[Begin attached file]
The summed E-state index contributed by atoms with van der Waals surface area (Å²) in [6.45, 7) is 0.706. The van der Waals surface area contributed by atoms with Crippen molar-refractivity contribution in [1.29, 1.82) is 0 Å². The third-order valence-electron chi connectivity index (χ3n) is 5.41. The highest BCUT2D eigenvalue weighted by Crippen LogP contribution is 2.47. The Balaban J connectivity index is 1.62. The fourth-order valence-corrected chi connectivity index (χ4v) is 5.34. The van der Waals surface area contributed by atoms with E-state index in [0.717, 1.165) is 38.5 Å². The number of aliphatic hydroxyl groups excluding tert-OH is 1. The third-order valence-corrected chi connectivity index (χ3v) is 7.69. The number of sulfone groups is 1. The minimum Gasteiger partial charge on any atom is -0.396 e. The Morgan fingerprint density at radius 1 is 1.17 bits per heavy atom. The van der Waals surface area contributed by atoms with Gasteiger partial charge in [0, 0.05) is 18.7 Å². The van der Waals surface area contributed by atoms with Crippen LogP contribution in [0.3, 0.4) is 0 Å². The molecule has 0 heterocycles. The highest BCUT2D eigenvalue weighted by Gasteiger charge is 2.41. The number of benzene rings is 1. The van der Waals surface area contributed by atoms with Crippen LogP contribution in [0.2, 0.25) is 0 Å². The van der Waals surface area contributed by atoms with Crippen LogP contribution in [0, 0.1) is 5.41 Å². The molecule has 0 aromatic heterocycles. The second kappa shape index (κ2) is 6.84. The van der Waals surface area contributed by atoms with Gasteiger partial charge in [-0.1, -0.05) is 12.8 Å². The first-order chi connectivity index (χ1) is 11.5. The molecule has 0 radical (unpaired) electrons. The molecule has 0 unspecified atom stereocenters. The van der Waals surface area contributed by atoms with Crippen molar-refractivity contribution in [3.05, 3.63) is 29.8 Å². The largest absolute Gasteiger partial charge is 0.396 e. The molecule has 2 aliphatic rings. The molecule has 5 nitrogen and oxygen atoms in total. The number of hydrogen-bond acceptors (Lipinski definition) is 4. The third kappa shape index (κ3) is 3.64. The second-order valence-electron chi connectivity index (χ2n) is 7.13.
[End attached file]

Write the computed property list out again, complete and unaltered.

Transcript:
The summed E-state index contributed by atoms with van der Waals surface area (Å²) in [6.45, 7) is 0.706. The van der Waals surface area contributed by atoms with Crippen molar-refractivity contribution in [1.29, 1.82) is 0 Å². The third-order valence-electron chi connectivity index (χ3n) is 5.41. The highest BCUT2D eigenvalue weighted by Crippen LogP contribution is 2.47. The Balaban J connectivity index is 1.62. The fourth-order valence-corrected chi connectivity index (χ4v) is 5.34. The van der Waals surface area contributed by atoms with E-state index in [0.717, 1.165) is 38.5 Å². The number of aliphatic hydroxyl groups excluding tert-OH is 1. The third-order valence-corrected chi connectivity index (χ3v) is 7.69. The number of sulfone groups is 1. The minimum Gasteiger partial charge on any atom is -0.396 e. The Morgan fingerprint density at radius 1 is 1.17 bits per heavy atom. The van der Waals surface area contributed by atoms with Gasteiger partial charge in [0, 0.05) is 18.7 Å². The van der Waals surface area contributed by atoms with Crippen LogP contribution in [0.3, 0.4) is 0 Å². The molecule has 0 heterocycles. The highest BCUT2D eigenvalue weighted by Gasteiger charge is 2.41. The number of benzene rings is 1. The van der Waals surface area contributed by atoms with Crippen LogP contribution in [0.2, 0.25) is 0 Å². The van der Waals surface area contributed by atoms with Crippen LogP contribution in [0, 0.1) is 5.41 Å². The molecule has 0 aromatic heterocycles. The second kappa shape index (κ2) is 6.84. The van der Waals surface area contributed by atoms with Gasteiger partial charge in [-0.1, -0.05) is 12.8 Å². The first-order chi connectivity index (χ1) is 11.5. The molecule has 0 radical (unpaired) electrons. The molecule has 0 unspecified atom stereocenters. The van der Waals surface area contributed by atoms with Crippen molar-refractivity contribution in [3.05, 3.63) is 29.8 Å². The largest absolute Gasteiger partial charge is 0.396 e. The molecule has 2 aliphatic rings. The molecule has 5 nitrogen and oxygen atoms in total. The number of hydrogen-bond acceptors (Lipinski definition) is 4. The third kappa shape index (κ3) is 3.64. The second-order valence-electron chi connectivity index (χ2n) is 7.13.